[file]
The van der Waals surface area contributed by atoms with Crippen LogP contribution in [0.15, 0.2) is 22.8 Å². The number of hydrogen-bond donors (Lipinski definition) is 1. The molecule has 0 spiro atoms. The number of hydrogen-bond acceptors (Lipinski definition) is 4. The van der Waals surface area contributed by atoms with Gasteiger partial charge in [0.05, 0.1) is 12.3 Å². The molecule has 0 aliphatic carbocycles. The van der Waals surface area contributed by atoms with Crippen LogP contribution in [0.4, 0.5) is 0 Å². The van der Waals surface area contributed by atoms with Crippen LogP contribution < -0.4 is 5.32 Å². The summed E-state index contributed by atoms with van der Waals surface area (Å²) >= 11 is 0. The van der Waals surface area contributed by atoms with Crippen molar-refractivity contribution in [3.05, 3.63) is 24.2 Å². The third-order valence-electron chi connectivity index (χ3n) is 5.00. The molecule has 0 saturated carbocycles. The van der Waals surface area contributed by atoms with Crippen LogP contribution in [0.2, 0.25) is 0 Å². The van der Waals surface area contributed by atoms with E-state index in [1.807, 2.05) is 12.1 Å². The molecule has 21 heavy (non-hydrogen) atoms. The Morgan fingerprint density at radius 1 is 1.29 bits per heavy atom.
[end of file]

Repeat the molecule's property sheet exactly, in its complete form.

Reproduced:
The van der Waals surface area contributed by atoms with Crippen LogP contribution in [0.15, 0.2) is 22.8 Å². The number of hydrogen-bond donors (Lipinski definition) is 1. The molecule has 0 spiro atoms. The number of hydrogen-bond acceptors (Lipinski definition) is 4. The van der Waals surface area contributed by atoms with Gasteiger partial charge in [0.05, 0.1) is 12.3 Å². The molecule has 0 aliphatic carbocycles. The van der Waals surface area contributed by atoms with Crippen LogP contribution in [0.4, 0.5) is 0 Å². The van der Waals surface area contributed by atoms with Crippen LogP contribution < -0.4 is 5.32 Å². The summed E-state index contributed by atoms with van der Waals surface area (Å²) >= 11 is 0. The van der Waals surface area contributed by atoms with Crippen molar-refractivity contribution in [3.05, 3.63) is 24.2 Å². The third-order valence-electron chi connectivity index (χ3n) is 5.00. The molecule has 0 saturated carbocycles. The van der Waals surface area contributed by atoms with Crippen LogP contribution in [0.2, 0.25) is 0 Å². The van der Waals surface area contributed by atoms with E-state index in [1.807, 2.05) is 12.1 Å². The molecule has 21 heavy (non-hydrogen) atoms. The Morgan fingerprint density at radius 1 is 1.29 bits per heavy atom.